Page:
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14 years ago, I was a veterinarian in a busy practice outside of a metropolitan city. My days were long and demanding, sometimes exciting, sometimes heart-wrenching, and I seldom sat down, even for lunch. Then my husband and I were blessed with our first pregnancy. WOW, were there some surprises! Gestational diabetes and preeclampsia, a condition causing high blood pressure for the mom, helped bring our first baby in the world just a little earlier than expected. Once we all adjusted and recovered, I settled in to being a stay-at-home mom, and guess what?!?! I was bored. BORED! I know, I know, how selfish of me. I mean, this beautiful blessing from God, the chance to stay home with my baby, and I was bored? Seriously? Sigh.
But God….. Have you ever had the Holy Spirit put something in your heart? Light a fire under you to do a certain thing and you just gotta go? As I was sitting around, b-o-r-e-d, I remembered a TV show from my childhood about children in Japan who were learning to read as babies. So I did an internet search, ordered some books, did some more research, bought some dvds and video tapes (remember those?), gleaned and organized what I hoped would work, talked it over with my husband, and jumped in! It didn’t really take but a few minutes a day, and our baby LOVED it because I was happy and laughing and showering her with love and attention. I figured, surely anything this fun and wholesome can’t hurt, right?
I WAS NOT PREPARED FOR THE RESULTS.
I started with Miss C at 3 months of age. I suspected she was reading for a while, but she began signing back words to us really well at about 16 months. Her little sister, Miss J, maybe because I was prepared, could show us that she was reading at 9 months. I don’t think the grandparents really understood that the girls, as toddlers, were not memorizing until we got the grandparents to scramble word cards on the floor to make new fun sentences, like:
Please point to the blue ball.
Please bring Mama the red square.
Please pick up your purple bear.
And they could read the sentences and do the actions every single time. The grandparents were….speechless.
The first sign Miss C read spontaneously in public was on the cart return at Wal-Mart, “Please return carts here”. She read her first chapter book at age 3 and understood it easily. She has read thousands of books now and at 12, shows no signs of slowing down. She’s easily completing a high school Latin class online this school year that she LOVES (she’s begging to take the accelerated summer class for the next level so she can move ahead), studies classical piano with a retired college professor and conductor, and studies classical and bluegrass guitar and mandolin. As for Miss J, she loves science and story-telling and sculpture and art. She has also read thousands of books, including most (edit – she says ALL!) of my veterinary books. A couple of summers ago, they built their own computers, with a little help from their dad!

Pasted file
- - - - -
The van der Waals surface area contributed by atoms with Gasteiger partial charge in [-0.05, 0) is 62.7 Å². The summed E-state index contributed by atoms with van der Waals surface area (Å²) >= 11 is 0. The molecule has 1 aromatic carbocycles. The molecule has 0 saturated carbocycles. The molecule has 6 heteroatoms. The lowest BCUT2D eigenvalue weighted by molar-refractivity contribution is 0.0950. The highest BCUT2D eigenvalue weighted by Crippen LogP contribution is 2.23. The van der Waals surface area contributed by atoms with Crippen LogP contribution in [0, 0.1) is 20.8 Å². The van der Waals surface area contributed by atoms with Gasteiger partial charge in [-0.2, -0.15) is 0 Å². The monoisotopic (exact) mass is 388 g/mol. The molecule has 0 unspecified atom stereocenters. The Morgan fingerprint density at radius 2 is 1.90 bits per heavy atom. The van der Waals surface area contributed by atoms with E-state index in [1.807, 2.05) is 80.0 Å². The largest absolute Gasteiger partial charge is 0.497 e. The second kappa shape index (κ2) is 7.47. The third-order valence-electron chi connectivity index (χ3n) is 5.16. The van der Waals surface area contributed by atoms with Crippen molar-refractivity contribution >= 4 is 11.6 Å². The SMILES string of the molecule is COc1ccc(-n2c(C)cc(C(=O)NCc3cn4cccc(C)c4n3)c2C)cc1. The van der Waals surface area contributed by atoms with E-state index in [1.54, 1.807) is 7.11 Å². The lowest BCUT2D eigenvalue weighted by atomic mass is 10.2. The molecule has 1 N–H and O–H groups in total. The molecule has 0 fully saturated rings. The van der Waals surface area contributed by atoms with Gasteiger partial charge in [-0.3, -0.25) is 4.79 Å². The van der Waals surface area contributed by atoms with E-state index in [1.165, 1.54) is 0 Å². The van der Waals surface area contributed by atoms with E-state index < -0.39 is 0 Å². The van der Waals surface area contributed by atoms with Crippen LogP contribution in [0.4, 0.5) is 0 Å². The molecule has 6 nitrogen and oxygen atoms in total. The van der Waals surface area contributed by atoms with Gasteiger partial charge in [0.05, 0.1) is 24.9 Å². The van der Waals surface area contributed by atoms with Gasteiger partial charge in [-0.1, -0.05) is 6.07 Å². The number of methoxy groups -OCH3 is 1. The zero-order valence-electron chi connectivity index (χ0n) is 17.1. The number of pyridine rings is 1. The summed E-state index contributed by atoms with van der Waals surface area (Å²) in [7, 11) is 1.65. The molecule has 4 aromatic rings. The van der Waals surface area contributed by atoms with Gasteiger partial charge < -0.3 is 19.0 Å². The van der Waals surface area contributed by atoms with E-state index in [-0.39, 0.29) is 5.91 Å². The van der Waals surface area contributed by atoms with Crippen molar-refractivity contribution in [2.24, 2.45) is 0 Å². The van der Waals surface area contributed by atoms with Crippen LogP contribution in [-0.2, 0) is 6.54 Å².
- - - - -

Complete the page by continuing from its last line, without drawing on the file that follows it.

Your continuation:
I have NO regrets in teaching them to read. NONE. Teaching them was pure JOY – FUN and easy! I have never spent any school time teaching them to read. We reviewed phonics rules for the first 2 or 3 years just to make sure, but we mostly spent our time on really good books and textbooks that they WANTED to read, lots of special projects, interest-led learning, and play. I did and do use a standard curriculum for math and other subjects on and off. Both girls test at a college level in everything except math, where they are at grade level.
My regret is that I did NOT teach their 2 younger siblings. We had 4 babies in 5 years so, yes, I was busy, we were moving, it was a really stressful time, blah blah blah, and I believed that surely the 2 younger would pick up a lot from hearing us read out loud and the great learning toys and dvds we had around. They ARE smart. They are great kids. But they KNOW, at 7 and 8, that they are still not reading well and they are missing out on what their sisters enjoy. Learning to read at their age is a constant struggle. It’s our main focus in school for the youngest two. I spend hours working with them just on reading. We missed that wonderful window of opportunity when babies are naturally acquiring languages.
And *I KNOW* it shouldn’t have been that way.
A few weeks ago while struggling with reading, my 8 yo son asked me through tears, why did I not teach him as a baby? Why? I have no legitimate excuse. I knew better. And I had the knowledge and tools to do better, and I didn’t.
The older girls had asked me to write down what I did with them as babies so they could use that system with their own babies one day, and with little brother’s comments…..a blog was born.
I hope you’ll join me as I share what we did, what I recommend, and the lessons we learned along the way. If God has called you here, please let me encourage you to have an open mind, filtered through God’s Word, and to pray for direction. Teaching our oldest babies was SO. MUCH. FUN. I want you to have the same experience with your blessings!
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And thou shalt teach them diligently unto thy children, and shalt talk of them when thou sittest in thine house, and when thou walkest by the way, and when thou liest down, and when thou risest up. Deuteronomy 6:7 (KJV)